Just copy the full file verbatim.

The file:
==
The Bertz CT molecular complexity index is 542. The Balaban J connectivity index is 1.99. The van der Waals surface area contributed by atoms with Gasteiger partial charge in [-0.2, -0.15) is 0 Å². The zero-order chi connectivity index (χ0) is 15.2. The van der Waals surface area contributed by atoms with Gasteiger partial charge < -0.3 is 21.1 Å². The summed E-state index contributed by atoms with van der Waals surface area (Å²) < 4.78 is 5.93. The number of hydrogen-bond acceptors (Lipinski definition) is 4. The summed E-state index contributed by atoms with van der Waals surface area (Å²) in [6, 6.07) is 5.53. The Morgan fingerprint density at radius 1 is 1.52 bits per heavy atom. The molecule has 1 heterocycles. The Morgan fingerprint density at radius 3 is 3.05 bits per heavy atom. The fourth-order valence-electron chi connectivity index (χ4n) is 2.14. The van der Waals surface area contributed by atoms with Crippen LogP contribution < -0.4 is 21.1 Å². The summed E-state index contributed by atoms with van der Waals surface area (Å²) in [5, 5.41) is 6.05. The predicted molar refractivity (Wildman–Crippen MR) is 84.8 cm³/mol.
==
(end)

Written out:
The Bertz CT molecular complexity index is 542. The Balaban J connectivity index is 1.99. The van der Waals surface area contributed by atoms with Gasteiger partial charge in [-0.2, -0.15) is 0 Å². The zero-order chi connectivity index (χ0) is 15.2. The van der Waals surface area contributed by atoms with Gasteiger partial charge < -0.3 is 21.1 Å². The summed E-state index contributed by atoms with van der Waals surface area (Å²) < 4.78 is 5.93. The number of hydrogen-bond acceptors (Lipinski definition) is 4. The summed E-state index contributed by atoms with van der Waals surface area (Å²) in [6, 6.07) is 5.53. The Morgan fingerprint density at radius 1 is 1.52 bits per heavy atom. The molecule has 1 heterocycles. The Morgan fingerprint density at radius 3 is 3.05 bits per heavy atom. The fourth-order valence-electron chi connectivity index (χ4n) is 2.14. The van der Waals surface area contributed by atoms with Crippen LogP contribution < -0.4 is 21.1 Å². The summed E-state index contributed by atoms with van der Waals surface area (Å²) in [5, 5.41) is 6.05. The predicted molar refractivity (Wildman–Crippen MR) is 84.8 cm³/mol.